West Shore Medical Center’s newest ambulance is hitting the streets to save lives.
West Shore maintains five ambulances in its fleet, all of which have advanced life support (ALS) capabilities, enabling Emergency Medical Services (EMS) personnel to treat even the most critical cases. Two ambulances are staffed around the clock, allowing West Shore EMS to respond quickly to emergencies any time.
“ALS ambulances are stocked with more advanced equipment and technology than basic life support vehicles,” said Emergency Medical Services Manager Wayne Beldo. “For instance, we have advanced EKG monitors that can be hooked up in the field and read remotely at the hospital to detect heart attacks right from the patient’s home. The more quickly we can diagnose a cardiac event, the more quickly we can get the patient to a tertiary care facility such as Munson Medical Center, preventing further damage to the heart.”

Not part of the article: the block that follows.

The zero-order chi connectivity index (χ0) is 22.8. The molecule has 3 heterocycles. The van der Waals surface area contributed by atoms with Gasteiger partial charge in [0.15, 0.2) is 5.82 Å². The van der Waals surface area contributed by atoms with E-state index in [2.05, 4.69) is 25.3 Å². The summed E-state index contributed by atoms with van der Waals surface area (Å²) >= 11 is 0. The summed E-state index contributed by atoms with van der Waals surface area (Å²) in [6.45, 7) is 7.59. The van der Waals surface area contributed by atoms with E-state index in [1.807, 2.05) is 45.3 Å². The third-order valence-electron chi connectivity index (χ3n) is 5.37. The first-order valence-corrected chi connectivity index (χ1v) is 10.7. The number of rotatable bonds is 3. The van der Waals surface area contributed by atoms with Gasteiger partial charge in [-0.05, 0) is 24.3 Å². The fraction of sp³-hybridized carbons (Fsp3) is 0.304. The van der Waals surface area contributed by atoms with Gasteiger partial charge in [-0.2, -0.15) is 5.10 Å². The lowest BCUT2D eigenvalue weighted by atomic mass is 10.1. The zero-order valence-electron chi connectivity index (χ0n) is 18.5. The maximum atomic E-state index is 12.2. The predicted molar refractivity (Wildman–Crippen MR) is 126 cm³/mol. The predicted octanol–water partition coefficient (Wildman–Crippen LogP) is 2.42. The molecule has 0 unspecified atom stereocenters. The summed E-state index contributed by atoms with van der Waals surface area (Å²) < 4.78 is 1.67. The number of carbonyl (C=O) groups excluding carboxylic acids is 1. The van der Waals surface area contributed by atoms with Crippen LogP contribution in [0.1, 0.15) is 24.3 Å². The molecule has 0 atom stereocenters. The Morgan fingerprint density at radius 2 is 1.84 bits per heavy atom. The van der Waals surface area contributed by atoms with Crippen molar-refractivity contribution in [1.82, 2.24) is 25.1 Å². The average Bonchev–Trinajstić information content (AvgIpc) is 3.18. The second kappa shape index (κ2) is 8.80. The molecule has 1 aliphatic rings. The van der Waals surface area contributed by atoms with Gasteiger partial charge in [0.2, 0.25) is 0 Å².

A twin to this ambulance will be arriving in August. “We purchased remounted vehicles, which allowed us to stretch our dollars and buy two ambulances.”
A portion of the new vehicle’s cost was paid for with Revenue Sharing Board funds received in 2011. “We put a lot of wear and tear on our ambulances, and we need to replace them at a rate of about one per year,” said Beldo. “The support of the Revenue Sharing Board has been crucial to our ability to keep our fleet in shape.” One of the other ambulances currently in service was purchased through a pledge made by the West Shore Medical Center Auxiliary.
The latest ALS vehicle is the hospital’s first gasoline-powered ambulance. “Gas vehicles are cheaper to maintain and have lower fuel costs,” said Emergency Medical Services Manager Wayne Beldo. “The savings really adds up.”